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Early High-Dose Vitamin D3 for Critically Ill, Vitamin D–Deficient Patients

Overview of attention for article published in New England Journal of Medicine, December 2019
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About this Attention Score

  • In the top 5% of all research outputs scored by Altmetric
  • High Attention Score compared to outputs of the same age (99th percentile)
  • Good Attention Score compared to outputs of the same age and source (77th percentile)

Mentioned by

news
6 news outlets
blogs
1 blog
twitter
427 tweeters
facebook
13 Facebook pages
reddit
2 Redditors

Citations

dimensions_citation
41 Dimensions

Readers on

mendeley
155 Mendeley
Title
Early High-Dose Vitamin D3 for Critically Ill, Vitamin D–Deficient Patients
Published in
New England Journal of Medicine, December 2019
DOI 10.1056/nejmoa1911124
Pubmed ID
Abstract

Vitamin D deficiency is a common, potentially reversible contributor to morbidity and mortality among critically ill patients. The potential benefits of vitamin D supplementation in acute critical illness require further study. We conducted a randomized, double-blind, placebo-controlled, phase 3 trial of early vitamin D3 supplementation in critically ill, vitamin D-deficient patients who were at high risk for death. Randomization occurred within 12 hours after the decision to admit the patient to an intensive care unit. Eligible patients received a single enteral dose of 540,000 IU of vitamin D3 or matched placebo. The primary end point was 90-day all-cause, all-location mortality. A total of 1360 patients were found to be vitamin D-deficient during point-of-care screening and underwent randomization. Of these patients, 1078 had baseline vitamin D deficiency (25-hydroxyvitamin D level, <20 ng per milliliter [50 nmol per liter]) confirmed by subsequent testing and were included in the primary analysis population. The mean day 3 level of 25-hydroxyvitamin D was 46.9±23.2 ng per milliliter (117±58 nmol per liter) in the vitamin D group and 11.4±5.6 ng per milliliter (28±14 nmol per liter) in the placebo group (difference, 35.5 ng per milliliter; 95% confidence interval [CI], 31.5 to 39.6). The 90-day mortality was 23.5% in the vitamin D group (125 of 531 patients) and 20.6% in the placebo group (109 of 528 patients) (difference, 2.9 percentage points; 95% CI, -2.1 to 7.9; P = 0.26). There were no clinically important differences between the groups with respect to secondary clinical, physiological, or safety end points. The severity of vitamin D deficiency at baseline did not affect the association between the treatment assignment and mortality. Early administration of high-dose enteral vitamin D3 did not provide an advantage over placebo with respect to 90-day mortality or other, nonfatal outcomes among critically ill, vitamin D-deficient patients. (Funded by the National Heart, Lung, and Blood Institute; VIOLET ClinicalTrials.gov number, NCT03096314.).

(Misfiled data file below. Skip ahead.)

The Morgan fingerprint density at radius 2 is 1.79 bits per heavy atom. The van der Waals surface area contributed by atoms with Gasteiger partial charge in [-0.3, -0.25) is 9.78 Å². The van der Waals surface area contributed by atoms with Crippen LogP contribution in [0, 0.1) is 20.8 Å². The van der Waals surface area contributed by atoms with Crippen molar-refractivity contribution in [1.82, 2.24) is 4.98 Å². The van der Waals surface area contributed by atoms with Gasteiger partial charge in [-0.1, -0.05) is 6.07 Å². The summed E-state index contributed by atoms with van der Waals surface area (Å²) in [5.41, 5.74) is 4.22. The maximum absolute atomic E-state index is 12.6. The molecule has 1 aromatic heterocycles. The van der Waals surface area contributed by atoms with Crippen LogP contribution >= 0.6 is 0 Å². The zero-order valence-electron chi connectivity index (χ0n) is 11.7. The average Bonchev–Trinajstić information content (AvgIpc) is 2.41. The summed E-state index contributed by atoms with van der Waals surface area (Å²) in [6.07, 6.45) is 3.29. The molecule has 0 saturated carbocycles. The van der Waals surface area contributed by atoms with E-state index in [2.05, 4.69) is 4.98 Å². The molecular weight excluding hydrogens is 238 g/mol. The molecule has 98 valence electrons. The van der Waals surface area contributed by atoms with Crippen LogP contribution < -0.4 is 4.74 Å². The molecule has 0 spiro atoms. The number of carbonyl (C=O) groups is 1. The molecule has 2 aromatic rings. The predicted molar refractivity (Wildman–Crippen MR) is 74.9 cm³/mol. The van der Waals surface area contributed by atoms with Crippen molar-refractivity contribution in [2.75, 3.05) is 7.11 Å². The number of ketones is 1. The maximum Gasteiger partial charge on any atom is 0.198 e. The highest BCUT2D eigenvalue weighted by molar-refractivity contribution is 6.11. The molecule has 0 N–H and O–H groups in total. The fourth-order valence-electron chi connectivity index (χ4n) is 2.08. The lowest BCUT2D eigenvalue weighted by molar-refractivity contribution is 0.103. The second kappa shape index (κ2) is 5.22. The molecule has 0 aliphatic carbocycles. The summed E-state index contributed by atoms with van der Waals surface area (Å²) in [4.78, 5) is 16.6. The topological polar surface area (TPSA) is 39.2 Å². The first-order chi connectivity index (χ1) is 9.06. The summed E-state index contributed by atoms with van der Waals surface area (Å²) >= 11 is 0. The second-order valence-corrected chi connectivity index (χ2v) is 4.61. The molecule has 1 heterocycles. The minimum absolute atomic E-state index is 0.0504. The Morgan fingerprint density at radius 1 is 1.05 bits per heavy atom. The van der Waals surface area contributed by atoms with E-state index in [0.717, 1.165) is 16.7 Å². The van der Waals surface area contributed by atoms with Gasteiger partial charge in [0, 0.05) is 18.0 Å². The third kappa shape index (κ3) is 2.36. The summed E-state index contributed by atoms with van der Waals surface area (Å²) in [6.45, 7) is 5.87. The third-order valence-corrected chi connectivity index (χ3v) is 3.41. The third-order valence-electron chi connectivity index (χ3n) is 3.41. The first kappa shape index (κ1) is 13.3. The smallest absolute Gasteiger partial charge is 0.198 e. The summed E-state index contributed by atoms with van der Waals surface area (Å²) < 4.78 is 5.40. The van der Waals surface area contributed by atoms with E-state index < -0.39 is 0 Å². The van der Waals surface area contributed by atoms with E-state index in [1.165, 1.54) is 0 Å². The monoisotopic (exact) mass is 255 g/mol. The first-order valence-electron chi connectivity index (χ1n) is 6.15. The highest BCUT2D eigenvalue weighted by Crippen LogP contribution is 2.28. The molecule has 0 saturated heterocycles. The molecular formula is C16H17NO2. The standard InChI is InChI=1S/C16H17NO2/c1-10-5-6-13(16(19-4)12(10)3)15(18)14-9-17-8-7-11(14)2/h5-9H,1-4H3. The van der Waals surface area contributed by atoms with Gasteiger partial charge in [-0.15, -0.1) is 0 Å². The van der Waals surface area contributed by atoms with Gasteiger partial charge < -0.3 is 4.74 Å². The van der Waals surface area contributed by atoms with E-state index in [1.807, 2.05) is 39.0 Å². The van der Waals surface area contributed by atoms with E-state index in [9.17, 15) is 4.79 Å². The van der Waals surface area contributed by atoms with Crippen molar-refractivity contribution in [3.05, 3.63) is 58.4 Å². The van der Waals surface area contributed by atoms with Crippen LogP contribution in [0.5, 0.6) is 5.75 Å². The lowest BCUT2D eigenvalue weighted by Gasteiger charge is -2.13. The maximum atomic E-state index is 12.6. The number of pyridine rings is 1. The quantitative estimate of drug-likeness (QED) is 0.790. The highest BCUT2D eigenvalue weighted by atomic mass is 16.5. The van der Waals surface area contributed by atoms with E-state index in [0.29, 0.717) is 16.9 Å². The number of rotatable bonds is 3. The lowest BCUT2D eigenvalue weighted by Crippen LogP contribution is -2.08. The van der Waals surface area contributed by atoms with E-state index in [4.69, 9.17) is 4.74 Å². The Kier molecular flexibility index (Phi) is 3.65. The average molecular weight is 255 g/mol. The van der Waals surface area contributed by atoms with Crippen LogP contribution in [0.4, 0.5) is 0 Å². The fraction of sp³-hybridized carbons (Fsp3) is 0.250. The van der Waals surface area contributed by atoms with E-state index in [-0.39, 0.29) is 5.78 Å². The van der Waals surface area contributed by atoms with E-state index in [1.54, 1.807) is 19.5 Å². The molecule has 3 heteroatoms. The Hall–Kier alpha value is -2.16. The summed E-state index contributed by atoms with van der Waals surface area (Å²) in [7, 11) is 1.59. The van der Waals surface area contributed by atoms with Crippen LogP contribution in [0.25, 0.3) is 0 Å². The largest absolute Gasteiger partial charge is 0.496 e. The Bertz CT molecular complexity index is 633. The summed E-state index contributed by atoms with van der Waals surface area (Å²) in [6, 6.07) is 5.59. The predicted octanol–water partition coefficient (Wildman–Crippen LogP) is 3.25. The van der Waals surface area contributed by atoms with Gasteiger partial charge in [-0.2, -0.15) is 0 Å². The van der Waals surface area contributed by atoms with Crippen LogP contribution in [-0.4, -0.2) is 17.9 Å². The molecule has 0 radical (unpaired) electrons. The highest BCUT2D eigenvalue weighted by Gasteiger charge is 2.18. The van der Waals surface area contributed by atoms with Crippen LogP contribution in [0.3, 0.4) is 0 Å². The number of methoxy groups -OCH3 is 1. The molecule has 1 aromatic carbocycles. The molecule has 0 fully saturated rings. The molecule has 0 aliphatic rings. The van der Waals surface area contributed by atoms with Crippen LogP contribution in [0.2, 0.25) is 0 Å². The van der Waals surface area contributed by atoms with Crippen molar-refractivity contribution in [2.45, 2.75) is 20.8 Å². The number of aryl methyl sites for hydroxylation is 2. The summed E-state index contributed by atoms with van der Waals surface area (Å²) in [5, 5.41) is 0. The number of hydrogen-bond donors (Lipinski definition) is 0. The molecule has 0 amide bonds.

Twitter Demographics

The data shown below were collected from the profiles of 427 tweeters who shared this research output. Click here to find out more about how the information was compiled.

Mendeley readers

The data shown below were compiled from readership statistics for 155 Mendeley readers of this research output. Click here to see the associated Mendeley record.

Geographical breakdown

Country Count As %
Unknown 155 100%

Demographic breakdown

Readers by professional status Count As %
Other 24 15%
Researcher 22 14%
Student > Doctoral Student 19 12%
Student > Master 15 10%
Student > Postgraduate 14 9%
Other 36 23%
Unknown 25 16%
Readers by discipline Count As %
Medicine and Dentistry 83 54%
Pharmacology, Toxicology and Pharmaceutical Science 12 8%
Nursing and Health Professions 8 5%
Biochemistry, Genetics and Molecular Biology 6 4%
Agricultural and Biological Sciences 2 1%
Other 11 7%
Unknown 33 21%

Attention Score in Context

This research output has an Altmetric Attention Score of 307. This is our high-level measure of the quality and quantity of online attention that it has received. This Attention Score, as well as the ranking and number of research outputs shown below, was calculated when the research output was last mentioned on 05 December 2020.
All research outputs
#54,834
of 16,342,594 outputs
Outputs from New England Journal of Medicine
#1,679
of 27,680 outputs
Outputs of similar age
#1,901
of 384,472 outputs
Outputs of similar age from New England Journal of Medicine
#51
of 230 outputs
Altmetric has tracked 16,342,594 research outputs across all sources so far. Compared to these this one has done particularly well and is in the 99th percentile: it's in the top 5% of all research outputs ever tracked by Altmetric.
So far Altmetric has tracked 27,680 research outputs from this source. They typically receive a lot more attention than average, with a mean Attention Score of 86.7. This one has done particularly well, scoring higher than 93% of its peers.
Older research outputs will score higher simply because they've had more time to accumulate mentions. To account for age we can compare this Altmetric Attention Score to the 384,472 tracked outputs that were published within six weeks on either side of this one in any source. This one has done particularly well, scoring higher than 99% of its contemporaries.
We're also able to compare this research output to 230 others from the same source and published within six weeks on either side of this one. This one has done well, scoring higher than 77% of its contemporaries.